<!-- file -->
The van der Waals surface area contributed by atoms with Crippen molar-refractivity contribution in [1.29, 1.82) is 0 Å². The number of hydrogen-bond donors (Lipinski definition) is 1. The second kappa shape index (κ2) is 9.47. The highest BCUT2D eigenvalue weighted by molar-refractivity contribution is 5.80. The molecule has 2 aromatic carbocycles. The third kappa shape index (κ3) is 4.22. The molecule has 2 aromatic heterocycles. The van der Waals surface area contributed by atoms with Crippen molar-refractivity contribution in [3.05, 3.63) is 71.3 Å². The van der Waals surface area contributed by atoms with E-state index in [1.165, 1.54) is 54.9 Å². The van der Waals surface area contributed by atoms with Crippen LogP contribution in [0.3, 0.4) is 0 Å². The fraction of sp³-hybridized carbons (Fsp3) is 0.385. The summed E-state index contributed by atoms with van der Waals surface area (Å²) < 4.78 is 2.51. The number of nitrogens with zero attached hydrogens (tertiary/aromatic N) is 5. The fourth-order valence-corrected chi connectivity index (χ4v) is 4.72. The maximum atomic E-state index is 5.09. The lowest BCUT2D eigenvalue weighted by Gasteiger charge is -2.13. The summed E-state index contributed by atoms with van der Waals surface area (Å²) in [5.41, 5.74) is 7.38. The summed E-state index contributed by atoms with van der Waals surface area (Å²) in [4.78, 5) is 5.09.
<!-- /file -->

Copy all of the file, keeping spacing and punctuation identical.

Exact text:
The van der Waals surface area contributed by atoms with Crippen molar-refractivity contribution in [1.29, 1.82) is 0 Å². The number of hydrogen-bond donors (Lipinski definition) is 1. The second kappa shape index (κ2) is 9.47. The highest BCUT2D eigenvalue weighted by molar-refractivity contribution is 5.80. The molecule has 2 aromatic carbocycles. The third kappa shape index (κ3) is 4.22. The molecule has 2 aromatic heterocycles. The van der Waals surface area contributed by atoms with Crippen molar-refractivity contribution in [3.05, 3.63) is 71.3 Å². The van der Waals surface area contributed by atoms with E-state index in [1.165, 1.54) is 54.9 Å². The van der Waals surface area contributed by atoms with Crippen LogP contribution in [0.3, 0.4) is 0 Å². The fraction of sp³-hybridized carbons (Fsp3) is 0.385. The summed E-state index contributed by atoms with van der Waals surface area (Å²) < 4.78 is 2.51. The number of nitrogens with zero attached hydrogens (tertiary/aromatic N) is 5. The fourth-order valence-corrected chi connectivity index (χ4v) is 4.72. The maximum atomic E-state index is 5.09. The lowest BCUT2D eigenvalue weighted by Gasteiger charge is -2.13. The summed E-state index contributed by atoms with van der Waals surface area (Å²) in [5.41, 5.74) is 7.38. The summed E-state index contributed by atoms with van der Waals surface area (Å²) in [4.78, 5) is 5.09.